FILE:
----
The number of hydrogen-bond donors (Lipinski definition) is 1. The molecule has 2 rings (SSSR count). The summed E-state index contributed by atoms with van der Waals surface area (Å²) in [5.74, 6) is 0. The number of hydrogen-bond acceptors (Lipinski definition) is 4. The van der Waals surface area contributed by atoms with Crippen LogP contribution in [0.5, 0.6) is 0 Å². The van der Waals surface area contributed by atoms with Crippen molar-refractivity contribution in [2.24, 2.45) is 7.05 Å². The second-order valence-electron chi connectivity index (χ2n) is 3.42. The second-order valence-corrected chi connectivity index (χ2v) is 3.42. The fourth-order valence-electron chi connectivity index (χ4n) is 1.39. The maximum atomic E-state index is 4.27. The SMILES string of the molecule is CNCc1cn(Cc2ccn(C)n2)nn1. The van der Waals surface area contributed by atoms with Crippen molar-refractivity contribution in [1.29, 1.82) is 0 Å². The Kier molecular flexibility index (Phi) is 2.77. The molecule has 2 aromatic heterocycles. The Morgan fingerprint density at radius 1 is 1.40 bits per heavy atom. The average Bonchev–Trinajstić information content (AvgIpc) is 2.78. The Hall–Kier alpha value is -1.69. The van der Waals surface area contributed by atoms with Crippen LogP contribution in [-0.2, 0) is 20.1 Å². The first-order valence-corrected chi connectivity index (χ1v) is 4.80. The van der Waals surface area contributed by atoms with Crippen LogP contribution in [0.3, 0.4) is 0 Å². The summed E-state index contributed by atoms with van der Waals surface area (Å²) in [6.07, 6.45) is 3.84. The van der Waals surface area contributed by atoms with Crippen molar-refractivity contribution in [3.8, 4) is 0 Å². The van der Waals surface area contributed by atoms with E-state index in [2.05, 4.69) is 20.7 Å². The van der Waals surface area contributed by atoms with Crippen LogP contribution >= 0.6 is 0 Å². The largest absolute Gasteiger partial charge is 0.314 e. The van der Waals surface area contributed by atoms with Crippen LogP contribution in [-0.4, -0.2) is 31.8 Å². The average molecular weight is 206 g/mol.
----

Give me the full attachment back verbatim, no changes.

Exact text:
The number of hydrogen-bond donors (Lipinski definition) is 1. The molecule has 2 rings (SSSR count). The summed E-state index contributed by atoms with van der Waals surface area (Å²) in [5.74, 6) is 0. The number of hydrogen-bond acceptors (Lipinski definition) is 4. The van der Waals surface area contributed by atoms with Crippen LogP contribution in [0.5, 0.6) is 0 Å². The van der Waals surface area contributed by atoms with Crippen molar-refractivity contribution in [2.24, 2.45) is 7.05 Å². The second-order valence-electron chi connectivity index (χ2n) is 3.42. The second-order valence-corrected chi connectivity index (χ2v) is 3.42. The fourth-order valence-electron chi connectivity index (χ4n) is 1.39. The maximum atomic E-state index is 4.27. The SMILES string of the molecule is CNCc1cn(Cc2ccn(C)n2)nn1. The van der Waals surface area contributed by atoms with Crippen molar-refractivity contribution in [1.29, 1.82) is 0 Å². The Kier molecular flexibility index (Phi) is 2.77. The molecule has 2 aromatic heterocycles. The Morgan fingerprint density at radius 1 is 1.40 bits per heavy atom. The average Bonchev–Trinajstić information content (AvgIpc) is 2.78. The Hall–Kier alpha value is -1.69. The van der Waals surface area contributed by atoms with Crippen LogP contribution in [-0.2, 0) is 20.1 Å². The first-order valence-corrected chi connectivity index (χ1v) is 4.80. The van der Waals surface area contributed by atoms with Crippen LogP contribution in [0.3, 0.4) is 0 Å². The summed E-state index contributed by atoms with van der Waals surface area (Å²) in [6.07, 6.45) is 3.84. The van der Waals surface area contributed by atoms with Crippen molar-refractivity contribution in [3.8, 4) is 0 Å². The van der Waals surface area contributed by atoms with E-state index in [2.05, 4.69) is 20.7 Å². The van der Waals surface area contributed by atoms with Crippen LogP contribution >= 0.6 is 0 Å². The largest absolute Gasteiger partial charge is 0.314 e. The van der Waals surface area contributed by atoms with Crippen LogP contribution in [-0.4, -0.2) is 31.8 Å². The average molecular weight is 206 g/mol.